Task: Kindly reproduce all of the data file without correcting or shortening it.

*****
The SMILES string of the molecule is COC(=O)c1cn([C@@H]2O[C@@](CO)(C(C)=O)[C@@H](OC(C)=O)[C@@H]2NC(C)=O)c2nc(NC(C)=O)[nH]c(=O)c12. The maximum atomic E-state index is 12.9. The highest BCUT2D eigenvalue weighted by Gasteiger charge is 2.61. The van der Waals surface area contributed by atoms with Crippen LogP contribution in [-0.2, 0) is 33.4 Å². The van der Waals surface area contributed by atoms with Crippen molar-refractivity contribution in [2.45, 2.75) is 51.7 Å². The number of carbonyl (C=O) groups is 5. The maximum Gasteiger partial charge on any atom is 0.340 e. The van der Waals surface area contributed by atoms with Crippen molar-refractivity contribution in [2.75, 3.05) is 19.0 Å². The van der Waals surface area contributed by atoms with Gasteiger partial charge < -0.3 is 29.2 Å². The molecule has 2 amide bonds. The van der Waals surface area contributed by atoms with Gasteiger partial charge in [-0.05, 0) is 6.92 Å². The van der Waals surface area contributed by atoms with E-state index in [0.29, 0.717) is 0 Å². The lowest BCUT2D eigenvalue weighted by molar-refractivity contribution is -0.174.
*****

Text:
The SMILES string of the molecule is COC(=O)c1cn([C@@H]2O[C@@](CO)(C(C)=O)[C@@H](OC(C)=O)[C@@H]2NC(C)=O)c2nc(NC(C)=O)[nH]c(=O)c12. The maximum atomic E-state index is 12.9. The highest BCUT2D eigenvalue weighted by Gasteiger charge is 2.61. The van der Waals surface area contributed by atoms with Crippen LogP contribution in [-0.2, 0) is 33.4 Å². The van der Waals surface area contributed by atoms with Crippen molar-refractivity contribution in [2.45, 2.75) is 51.7 Å². The number of carbonyl (C=O) groups is 5. The maximum Gasteiger partial charge on any atom is 0.340 e. The van der Waals surface area contributed by atoms with Crippen molar-refractivity contribution in [2.75, 3.05) is 19.0 Å². The van der Waals surface area contributed by atoms with Gasteiger partial charge < -0.3 is 29.2 Å². The molecule has 2 amide bonds. The van der Waals surface area contributed by atoms with Gasteiger partial charge in [-0.05, 0) is 6.92 Å². The van der Waals surface area contributed by atoms with E-state index in [0.29, 0.717) is 0 Å². The lowest BCUT2D eigenvalue weighted by molar-refractivity contribution is -0.174.